The patron saint of St Ives, from whom the town takes its modern name, St Ia is said to have travelled from Ireland on a giant leaf in answer to her prayers when she was left behind by other saints travelling to Cornwall. The leaf washed up at St Ives. The parish church is said to be built on the site where the saint founded her oratory shortly after arrival.
The Ghost of the "White Lady"
The story of the "White Lady" is both old and tragic. The young woman was one of many people rescued on a stormy night when a boat got into difficulties in St Ives bay. Unfortunately, the woman's baby was snatched by the sea as she was crossing to one of the rescue boats. Up to her death shortly afterwards, the young woman searched the shoreline by night and day looking for her baby. Legend has it that from the point of her death onwards, sightings of a white lady were reported.
She is often seen on stormy nights holding a lamp, climbing over rocks but on approaching the light it immediately vanishes. So common is this manifestation that "Lamp Rock" takes its name from the ghost.
The Quinquennial celebration at Knill Steeple is an example of one of the many ancient celebrations and festivals which still survive in Cornwall. Every five years on July 25th, the people of St Ives remember John Knill, as he wished, with a procession and ceremony at the steeple which has changed little since it was first carried out in 1801.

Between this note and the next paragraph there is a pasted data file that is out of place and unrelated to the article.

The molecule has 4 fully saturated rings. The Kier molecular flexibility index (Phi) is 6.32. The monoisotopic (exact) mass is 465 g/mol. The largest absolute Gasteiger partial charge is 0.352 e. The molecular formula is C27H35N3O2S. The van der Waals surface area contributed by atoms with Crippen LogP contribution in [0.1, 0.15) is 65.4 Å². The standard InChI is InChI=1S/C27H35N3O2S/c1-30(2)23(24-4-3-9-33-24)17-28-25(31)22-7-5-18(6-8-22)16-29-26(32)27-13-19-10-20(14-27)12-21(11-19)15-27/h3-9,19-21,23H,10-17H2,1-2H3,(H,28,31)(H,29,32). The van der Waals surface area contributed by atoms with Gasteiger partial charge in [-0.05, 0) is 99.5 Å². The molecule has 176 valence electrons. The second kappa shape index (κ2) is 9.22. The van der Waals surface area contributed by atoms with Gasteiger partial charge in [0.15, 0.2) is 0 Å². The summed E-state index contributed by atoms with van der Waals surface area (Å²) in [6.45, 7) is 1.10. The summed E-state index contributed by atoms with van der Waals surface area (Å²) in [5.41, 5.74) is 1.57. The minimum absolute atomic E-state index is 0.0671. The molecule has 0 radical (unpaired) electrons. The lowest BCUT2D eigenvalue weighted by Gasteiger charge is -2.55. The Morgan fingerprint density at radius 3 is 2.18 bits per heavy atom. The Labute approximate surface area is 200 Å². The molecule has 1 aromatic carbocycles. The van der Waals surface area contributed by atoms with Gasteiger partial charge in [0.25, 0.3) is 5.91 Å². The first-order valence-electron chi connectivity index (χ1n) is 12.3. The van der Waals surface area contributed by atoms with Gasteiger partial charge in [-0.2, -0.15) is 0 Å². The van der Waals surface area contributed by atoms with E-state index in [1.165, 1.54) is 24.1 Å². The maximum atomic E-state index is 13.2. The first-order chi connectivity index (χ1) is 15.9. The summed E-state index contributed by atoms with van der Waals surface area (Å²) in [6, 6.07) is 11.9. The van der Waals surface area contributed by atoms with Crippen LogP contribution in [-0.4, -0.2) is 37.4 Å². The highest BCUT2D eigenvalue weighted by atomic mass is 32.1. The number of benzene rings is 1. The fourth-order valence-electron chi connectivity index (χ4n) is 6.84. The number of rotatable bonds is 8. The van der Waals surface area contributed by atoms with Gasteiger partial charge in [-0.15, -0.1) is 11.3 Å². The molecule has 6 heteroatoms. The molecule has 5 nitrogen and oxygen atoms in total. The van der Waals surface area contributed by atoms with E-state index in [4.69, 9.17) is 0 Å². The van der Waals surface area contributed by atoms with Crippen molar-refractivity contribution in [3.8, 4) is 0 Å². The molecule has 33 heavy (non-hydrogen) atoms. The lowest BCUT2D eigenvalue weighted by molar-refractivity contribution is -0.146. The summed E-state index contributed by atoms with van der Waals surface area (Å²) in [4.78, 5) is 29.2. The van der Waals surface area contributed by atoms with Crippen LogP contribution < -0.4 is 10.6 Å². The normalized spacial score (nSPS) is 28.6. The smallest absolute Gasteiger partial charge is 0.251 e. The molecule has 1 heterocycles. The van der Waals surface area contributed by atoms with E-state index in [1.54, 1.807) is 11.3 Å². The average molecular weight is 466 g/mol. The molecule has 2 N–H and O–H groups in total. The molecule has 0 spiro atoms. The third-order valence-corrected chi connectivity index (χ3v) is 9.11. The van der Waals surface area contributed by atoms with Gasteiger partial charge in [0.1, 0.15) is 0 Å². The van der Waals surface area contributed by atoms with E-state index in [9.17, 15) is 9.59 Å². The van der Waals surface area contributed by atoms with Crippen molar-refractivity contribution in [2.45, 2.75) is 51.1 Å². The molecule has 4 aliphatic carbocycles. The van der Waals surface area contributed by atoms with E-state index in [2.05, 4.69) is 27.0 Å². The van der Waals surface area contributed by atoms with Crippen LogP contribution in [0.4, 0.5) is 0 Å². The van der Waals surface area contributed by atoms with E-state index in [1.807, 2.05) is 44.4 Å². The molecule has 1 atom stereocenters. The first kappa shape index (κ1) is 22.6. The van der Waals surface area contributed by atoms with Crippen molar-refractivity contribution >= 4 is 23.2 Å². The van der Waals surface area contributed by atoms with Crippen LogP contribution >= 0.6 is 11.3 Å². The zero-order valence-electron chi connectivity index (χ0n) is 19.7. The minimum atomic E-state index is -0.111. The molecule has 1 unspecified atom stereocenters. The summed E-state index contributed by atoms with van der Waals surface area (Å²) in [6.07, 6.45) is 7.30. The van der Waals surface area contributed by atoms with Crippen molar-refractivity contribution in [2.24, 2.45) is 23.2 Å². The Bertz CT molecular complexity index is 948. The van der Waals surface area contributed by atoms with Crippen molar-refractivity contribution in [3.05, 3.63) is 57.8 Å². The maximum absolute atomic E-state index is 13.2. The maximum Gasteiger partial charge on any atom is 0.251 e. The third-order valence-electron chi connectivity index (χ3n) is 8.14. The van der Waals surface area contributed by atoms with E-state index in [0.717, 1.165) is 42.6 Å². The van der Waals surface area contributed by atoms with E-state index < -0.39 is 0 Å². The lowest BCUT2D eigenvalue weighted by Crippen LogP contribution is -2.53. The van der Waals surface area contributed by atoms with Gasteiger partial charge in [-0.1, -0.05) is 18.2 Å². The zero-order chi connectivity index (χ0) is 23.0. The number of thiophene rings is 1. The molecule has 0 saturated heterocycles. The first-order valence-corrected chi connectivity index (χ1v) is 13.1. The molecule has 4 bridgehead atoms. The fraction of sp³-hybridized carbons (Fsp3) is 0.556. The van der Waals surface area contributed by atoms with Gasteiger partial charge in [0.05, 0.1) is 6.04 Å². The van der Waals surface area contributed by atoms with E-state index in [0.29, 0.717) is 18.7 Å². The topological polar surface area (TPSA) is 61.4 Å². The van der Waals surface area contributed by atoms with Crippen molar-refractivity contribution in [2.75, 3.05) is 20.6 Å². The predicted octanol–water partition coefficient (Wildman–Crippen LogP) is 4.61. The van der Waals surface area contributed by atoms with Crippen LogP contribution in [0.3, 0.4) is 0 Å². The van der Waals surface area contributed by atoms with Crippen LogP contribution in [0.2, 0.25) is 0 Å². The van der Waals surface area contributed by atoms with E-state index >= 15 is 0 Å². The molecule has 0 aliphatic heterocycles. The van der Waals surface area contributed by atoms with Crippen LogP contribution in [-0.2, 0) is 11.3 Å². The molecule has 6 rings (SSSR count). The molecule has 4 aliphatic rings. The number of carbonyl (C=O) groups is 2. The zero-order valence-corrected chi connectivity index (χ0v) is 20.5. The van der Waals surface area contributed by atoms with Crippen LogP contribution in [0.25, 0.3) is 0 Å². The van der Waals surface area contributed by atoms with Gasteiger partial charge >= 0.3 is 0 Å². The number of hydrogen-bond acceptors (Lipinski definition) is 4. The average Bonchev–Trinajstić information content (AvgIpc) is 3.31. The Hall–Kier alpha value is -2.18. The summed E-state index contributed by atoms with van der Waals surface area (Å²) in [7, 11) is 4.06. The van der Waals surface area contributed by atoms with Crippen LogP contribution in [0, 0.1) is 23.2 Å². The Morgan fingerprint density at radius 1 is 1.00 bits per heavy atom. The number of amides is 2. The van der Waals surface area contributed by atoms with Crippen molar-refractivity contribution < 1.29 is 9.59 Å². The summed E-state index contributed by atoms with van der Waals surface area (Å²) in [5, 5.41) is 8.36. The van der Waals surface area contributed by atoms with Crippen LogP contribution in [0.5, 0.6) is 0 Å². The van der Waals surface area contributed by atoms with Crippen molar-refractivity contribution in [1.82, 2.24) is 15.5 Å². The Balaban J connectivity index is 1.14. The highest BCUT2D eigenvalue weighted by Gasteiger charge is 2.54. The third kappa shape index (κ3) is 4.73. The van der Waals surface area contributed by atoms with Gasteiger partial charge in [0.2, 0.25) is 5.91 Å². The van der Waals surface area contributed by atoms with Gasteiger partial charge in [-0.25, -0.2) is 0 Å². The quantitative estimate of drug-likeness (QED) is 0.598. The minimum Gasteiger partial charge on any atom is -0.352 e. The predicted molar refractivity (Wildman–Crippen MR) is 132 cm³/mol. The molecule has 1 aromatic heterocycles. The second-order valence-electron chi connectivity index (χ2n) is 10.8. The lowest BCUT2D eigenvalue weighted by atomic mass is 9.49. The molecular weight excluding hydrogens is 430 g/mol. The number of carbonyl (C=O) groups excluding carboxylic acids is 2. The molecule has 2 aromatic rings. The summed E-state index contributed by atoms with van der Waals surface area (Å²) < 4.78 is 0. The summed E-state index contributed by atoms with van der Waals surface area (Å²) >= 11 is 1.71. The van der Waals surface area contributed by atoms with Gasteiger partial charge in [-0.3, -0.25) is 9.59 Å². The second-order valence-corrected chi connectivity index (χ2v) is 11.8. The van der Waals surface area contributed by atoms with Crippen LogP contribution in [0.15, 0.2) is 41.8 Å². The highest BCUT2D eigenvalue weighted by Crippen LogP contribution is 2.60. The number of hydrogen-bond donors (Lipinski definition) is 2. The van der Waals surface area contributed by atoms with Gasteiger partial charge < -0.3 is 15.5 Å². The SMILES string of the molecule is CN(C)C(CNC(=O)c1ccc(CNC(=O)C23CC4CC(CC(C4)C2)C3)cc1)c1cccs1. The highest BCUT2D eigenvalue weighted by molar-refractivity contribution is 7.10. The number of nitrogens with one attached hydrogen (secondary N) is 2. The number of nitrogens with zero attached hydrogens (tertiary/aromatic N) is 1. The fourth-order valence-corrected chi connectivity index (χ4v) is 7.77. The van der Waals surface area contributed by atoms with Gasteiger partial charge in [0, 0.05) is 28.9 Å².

Fairs and Feast Days
St Ives has retained many of the ancient fairs and festivals from the pre-Christian era. Fair Day falls the first Monday after the 3rd February. One traditional aspect of this celebration which survives is the "hurling" of a silver ball onto the beachfront prompting an anarchic rugby match which was traditionally a competition between St Ives and nearby Lelant.
A bonfire is held on Midsummer Eve in a lively celebration with a strong Cornish flavour. Herbs are thrown onto the bonfire by the "Lady of the Flowers" and prayers are said in the Cornish language.
The town holds a lively harbour festival during the summer months when residents and visitors alike join in a carnival like atmosphere to celebrate the relationship between St Ives and the sea.
St Ives becomes the focus of great activity at the turn of the year with street partying in fancy dress and fireworks as locals see in the New Year with a bang.
If you need some help finding us please visit our directions page by clicking here for all the information on how to reach Wheal Trenwith.